Creative and remote working during Covid-19

Sarah Brown, Bourne Digital Project Manager at Ansbury Guidance, tells us how being supported by Power Up has impacted the charity - and how it has coped over the last few months.

Ansbury Guidance is a Dorset based charity commissioned by Dorset Council to deliver careers and employability information and advice to a variety of people in the area. It was inspired to apply for Power Up funding after a raft of learners and partners reported that low digital skills were a major obstacle to securing jobs and progressing into employment.

Sarah Brown, Bourne Digital Project Manager at Ansbury Guidance, tells us how being supported by Power Up has impacted the charity – and how it has coped over the last few months.

We developed a programme called Bourne Digital in early March as part of our Power Up partnership. It gives Bournemouth based partner organisations the opportunity to match people with low digital skills to quality one-to-one mentoring support. People are always at the heart of what we do and we believe the close relationship between learner and mentor can be hugely transformative.

The last three months have been challenging for everyone involved in the Bourne Digital project. Within just a few weeks of our first mentor on the Bourne Digital project starting their role, the country went into lockdown. Many of our referral pathways had to close and mentors had to be furloughed. The uncertainty this created was massive, and exacerbated the anxiety of many of our learners.

We had to be creative and find out ways to work remotely and keep the project alive whilst keeping the end goal the same and being as effective as possible for our learners. Having the financial backing and structure in place that Power Up provides has been invaluable. We know we’re not on our own. Despite the challenges, we have continued to engage mentors remotely who have delivered wellbeing and jobs resources to keep clients engaged and supported. You’re dealing with people from all walks of life, and so the ability of our mentors to tailor their approach has been key – understanding their needs and circumstances.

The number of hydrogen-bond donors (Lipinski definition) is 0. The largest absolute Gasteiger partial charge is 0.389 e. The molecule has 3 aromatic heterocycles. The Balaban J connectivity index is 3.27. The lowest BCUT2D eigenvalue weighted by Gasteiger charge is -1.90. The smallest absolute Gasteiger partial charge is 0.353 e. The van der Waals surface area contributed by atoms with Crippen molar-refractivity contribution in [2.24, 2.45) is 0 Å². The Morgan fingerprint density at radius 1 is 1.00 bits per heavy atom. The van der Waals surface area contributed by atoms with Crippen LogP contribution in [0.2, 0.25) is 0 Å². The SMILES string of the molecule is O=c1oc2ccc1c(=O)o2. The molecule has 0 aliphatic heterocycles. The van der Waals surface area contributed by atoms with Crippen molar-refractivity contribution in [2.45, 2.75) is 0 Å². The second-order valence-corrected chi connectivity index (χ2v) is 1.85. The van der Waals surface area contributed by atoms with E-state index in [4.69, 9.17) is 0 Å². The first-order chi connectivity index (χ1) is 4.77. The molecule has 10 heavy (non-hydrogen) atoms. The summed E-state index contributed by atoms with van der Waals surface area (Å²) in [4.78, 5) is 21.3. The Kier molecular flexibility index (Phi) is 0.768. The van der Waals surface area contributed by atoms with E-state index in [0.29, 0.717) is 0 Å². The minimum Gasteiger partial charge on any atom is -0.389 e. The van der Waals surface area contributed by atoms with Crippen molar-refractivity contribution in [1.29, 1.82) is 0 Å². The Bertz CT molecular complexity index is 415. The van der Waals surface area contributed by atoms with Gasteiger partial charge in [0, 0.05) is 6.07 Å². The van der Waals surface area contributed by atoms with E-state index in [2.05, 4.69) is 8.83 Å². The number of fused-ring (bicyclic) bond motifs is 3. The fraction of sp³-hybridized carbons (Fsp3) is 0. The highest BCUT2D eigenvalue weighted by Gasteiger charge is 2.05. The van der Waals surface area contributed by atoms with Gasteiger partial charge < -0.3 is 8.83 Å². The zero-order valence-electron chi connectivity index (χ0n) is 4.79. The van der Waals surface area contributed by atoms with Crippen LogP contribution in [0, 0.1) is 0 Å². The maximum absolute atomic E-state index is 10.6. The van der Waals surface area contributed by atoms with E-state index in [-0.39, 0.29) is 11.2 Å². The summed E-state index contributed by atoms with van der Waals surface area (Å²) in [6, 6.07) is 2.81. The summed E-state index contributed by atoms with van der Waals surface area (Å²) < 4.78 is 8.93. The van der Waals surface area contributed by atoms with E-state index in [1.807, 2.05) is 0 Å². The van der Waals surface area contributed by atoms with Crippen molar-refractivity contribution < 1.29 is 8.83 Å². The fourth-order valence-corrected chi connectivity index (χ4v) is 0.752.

We’ve continued to support clients from partner organisations including Bournemouth Churches Housing Association, Wise Ability, National Careers Service and Skills & Learning Adult Community Education with a range of digital support needs – that could be anything from opening and sending an email to accessing wellbeing resources.

It’s not just our learners who have benefited from this human touch. Bourne Digital has benefited from the support of Power Up Grant Manager, Sue Hennessey, who has provided reassurance and support unwaveringly over the last 3 months. Knowing that we have this personal contact and can speak to Sue when we need guidance has really meant the world to us at this difficult time. The structure of Power Up has created layers of support and backing for everyone involved, as well as a bigger mission as part of a whole.

We’re so proud of how everyone at the charity has responded to the difficult circumstances, and are grateful to Power Up for its support. Our project has still been successful in its reach and impact despite the challenges it has faced over the last few months. We wouldn’t have been able to deliver this kind of project without the support and backing of Power Up.

We are currently focusing on changing our approach to move away from ad-hoc support to a structured 12-week online Digital Confidence programme. This will contain a financial loan for a device and mobile data. We’re aiming to run the first programme at the beginning of August. We look forward to tackling any obstacles that may lie ahead in partnership with Power Up.